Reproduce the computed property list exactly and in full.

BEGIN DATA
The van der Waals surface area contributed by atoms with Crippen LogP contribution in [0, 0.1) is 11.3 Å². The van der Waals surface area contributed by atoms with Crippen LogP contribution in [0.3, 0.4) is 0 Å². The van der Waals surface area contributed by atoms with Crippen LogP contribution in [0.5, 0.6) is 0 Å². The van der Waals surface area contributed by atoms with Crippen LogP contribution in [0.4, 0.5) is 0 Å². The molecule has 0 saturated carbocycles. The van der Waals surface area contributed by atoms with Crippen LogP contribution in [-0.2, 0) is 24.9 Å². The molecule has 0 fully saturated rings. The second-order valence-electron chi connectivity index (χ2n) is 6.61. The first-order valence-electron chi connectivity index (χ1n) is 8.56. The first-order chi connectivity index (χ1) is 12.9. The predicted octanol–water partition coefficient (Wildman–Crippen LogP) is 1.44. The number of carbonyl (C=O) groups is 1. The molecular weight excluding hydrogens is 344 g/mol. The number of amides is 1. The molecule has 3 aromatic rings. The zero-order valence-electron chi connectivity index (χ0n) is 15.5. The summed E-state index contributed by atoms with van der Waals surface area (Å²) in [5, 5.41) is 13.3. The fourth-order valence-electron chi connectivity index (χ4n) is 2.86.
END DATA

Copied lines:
The van der Waals surface area contributed by atoms with Crippen LogP contribution in [0, 0.1) is 11.3 Å². The van der Waals surface area contributed by atoms with Crippen LogP contribution in [0.3, 0.4) is 0 Å². The van der Waals surface area contributed by atoms with Crippen LogP contribution in [0.5, 0.6) is 0 Å². The van der Waals surface area contributed by atoms with Crippen LogP contribution in [0.4, 0.5) is 0 Å². The molecule has 0 saturated carbocycles. The van der Waals surface area contributed by atoms with Crippen LogP contribution in [-0.2, 0) is 24.9 Å². The molecule has 0 fully saturated rings. The second-order valence-electron chi connectivity index (χ2n) is 6.61. The first-order valence-electron chi connectivity index (χ1n) is 8.56. The first-order chi connectivity index (χ1) is 12.9. The predicted octanol–water partition coefficient (Wildman–Crippen LogP) is 1.44. The number of carbonyl (C=O) groups is 1. The molecular weight excluding hydrogens is 344 g/mol. The number of amides is 1. The molecule has 3 aromatic rings. The zero-order valence-electron chi connectivity index (χ0n) is 15.5. The summed E-state index contributed by atoms with van der Waals surface area (Å²) in [5, 5.41) is 13.3. The fourth-order valence-electron chi connectivity index (χ4n) is 2.86.